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Luckily, we weren’t really in any hurry.  None of us cared if we did too many miles. After all, this was a Friday evening hike.  A chance to close out the week by inhaling the sweet scents of the meadow and exhaling all of our work stress.  Breath in, yes, it was working! Exhale, ahhhh, the weekend! Hike On!

AT – VA South River Picnic Area to Big Meadows

Shenandoah National Park seemed a reasonable choice for leading a Trail Dames backpack.  Fool’s Weekend was so apropo for this event!  We had some new backpackers along and this route tested the limits of some.  However, WHAT FUN!!!!  Who better to test limits with but Trail Dames!

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On our way! White blaze of the Appalachian Trail.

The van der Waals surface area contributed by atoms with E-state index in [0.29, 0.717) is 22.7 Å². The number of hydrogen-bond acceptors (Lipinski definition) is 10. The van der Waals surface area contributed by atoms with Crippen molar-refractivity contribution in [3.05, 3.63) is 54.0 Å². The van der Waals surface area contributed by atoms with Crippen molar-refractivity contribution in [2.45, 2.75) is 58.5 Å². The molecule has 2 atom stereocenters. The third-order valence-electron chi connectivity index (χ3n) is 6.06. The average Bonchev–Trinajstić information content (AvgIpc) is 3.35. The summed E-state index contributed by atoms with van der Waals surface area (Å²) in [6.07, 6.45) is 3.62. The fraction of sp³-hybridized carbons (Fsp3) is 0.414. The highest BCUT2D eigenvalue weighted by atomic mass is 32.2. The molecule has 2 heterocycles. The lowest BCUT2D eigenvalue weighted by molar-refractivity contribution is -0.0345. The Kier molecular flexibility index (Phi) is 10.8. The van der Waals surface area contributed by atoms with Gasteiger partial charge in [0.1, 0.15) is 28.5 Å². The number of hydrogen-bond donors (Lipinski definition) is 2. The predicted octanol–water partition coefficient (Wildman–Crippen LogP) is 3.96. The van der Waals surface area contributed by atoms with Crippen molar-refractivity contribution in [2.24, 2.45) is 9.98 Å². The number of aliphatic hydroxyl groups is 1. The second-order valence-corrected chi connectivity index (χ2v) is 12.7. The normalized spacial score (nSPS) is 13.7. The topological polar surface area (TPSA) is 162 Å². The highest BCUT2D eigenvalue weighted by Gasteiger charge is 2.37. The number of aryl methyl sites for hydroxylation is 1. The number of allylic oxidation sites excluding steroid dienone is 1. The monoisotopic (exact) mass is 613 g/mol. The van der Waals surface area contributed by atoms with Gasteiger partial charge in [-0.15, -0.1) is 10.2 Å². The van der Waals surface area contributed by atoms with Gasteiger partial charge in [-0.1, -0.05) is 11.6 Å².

Clouds moved in and out all day.  One moment we would be basking in the warmth of the sun and the next pulling on an extra layer to guard against the gray sky and stiff chilly breeze.  We hiked about six miles on day 1, and that was quite enough for some of our group.

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BoobOnARock skipping down the mountain 🙂

We all set up our tents around Bearfence Hut, then gathered around the firepit to eat dinner.  AND OF COURSE, there was a fire! Kathleen & Overkill did a fantastic job getting a fire started with wet wood.  Nice! Smoky at first, but worth it. 🙂

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Trail Dames leaving Bearfence Hut – Morning of Day 2